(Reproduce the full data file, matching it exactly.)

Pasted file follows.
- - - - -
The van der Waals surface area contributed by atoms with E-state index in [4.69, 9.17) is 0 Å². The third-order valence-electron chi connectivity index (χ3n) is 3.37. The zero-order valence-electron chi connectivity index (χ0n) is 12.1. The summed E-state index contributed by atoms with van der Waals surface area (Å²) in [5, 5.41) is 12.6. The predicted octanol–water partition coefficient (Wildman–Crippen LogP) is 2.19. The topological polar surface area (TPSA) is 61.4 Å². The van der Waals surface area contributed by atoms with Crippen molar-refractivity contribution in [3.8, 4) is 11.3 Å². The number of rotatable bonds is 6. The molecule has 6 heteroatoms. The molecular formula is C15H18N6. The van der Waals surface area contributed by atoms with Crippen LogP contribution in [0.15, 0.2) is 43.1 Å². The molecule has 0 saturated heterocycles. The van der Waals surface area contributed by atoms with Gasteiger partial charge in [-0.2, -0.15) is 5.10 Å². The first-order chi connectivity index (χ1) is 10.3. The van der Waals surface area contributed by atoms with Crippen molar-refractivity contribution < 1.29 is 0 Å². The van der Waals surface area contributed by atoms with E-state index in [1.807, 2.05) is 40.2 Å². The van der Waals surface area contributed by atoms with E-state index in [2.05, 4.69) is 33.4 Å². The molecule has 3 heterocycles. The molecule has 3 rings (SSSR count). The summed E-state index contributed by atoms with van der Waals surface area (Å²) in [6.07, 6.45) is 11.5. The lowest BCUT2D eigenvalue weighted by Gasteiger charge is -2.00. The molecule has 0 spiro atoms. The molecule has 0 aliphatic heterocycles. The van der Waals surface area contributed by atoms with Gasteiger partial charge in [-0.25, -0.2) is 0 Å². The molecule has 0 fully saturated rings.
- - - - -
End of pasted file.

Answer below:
The van der Waals surface area contributed by atoms with E-state index in [4.69, 9.17) is 0 Å². The third-order valence-electron chi connectivity index (χ3n) is 3.37. The zero-order valence-electron chi connectivity index (χ0n) is 12.1. The summed E-state index contributed by atoms with van der Waals surface area (Å²) in [5, 5.41) is 12.6. The predicted octanol–water partition coefficient (Wildman–Crippen LogP) is 2.19. The topological polar surface area (TPSA) is 61.4 Å². The van der Waals surface area contributed by atoms with Crippen molar-refractivity contribution in [3.8, 4) is 11.3 Å². The number of rotatable bonds is 6. The molecule has 6 heteroatoms. The molecular formula is C15H18N6. The van der Waals surface area contributed by atoms with Crippen LogP contribution in [0.15, 0.2) is 43.1 Å². The molecule has 0 saturated heterocycles. The van der Waals surface area contributed by atoms with Gasteiger partial charge in [-0.2, -0.15) is 5.10 Å². The first-order chi connectivity index (χ1) is 10.3. The van der Waals surface area contributed by atoms with Crippen molar-refractivity contribution < 1.29 is 0 Å². The van der Waals surface area contributed by atoms with E-state index in [1.807, 2.05) is 40.2 Å². The van der Waals surface area contributed by atoms with E-state index in [2.05, 4.69) is 33.4 Å². The molecule has 3 heterocycles. The molecule has 3 rings (SSSR count). The summed E-state index contributed by atoms with van der Waals surface area (Å²) in [6.07, 6.45) is 11.5. The lowest BCUT2D eigenvalue weighted by Gasteiger charge is -2.00. The molecule has 0 spiro atoms. The molecule has 0 aliphatic heterocycles. The van der Waals surface area contributed by atoms with Gasteiger partial charge in [-0.25, -0.2) is 0 Å². The molecule has 0 fully saturated rings.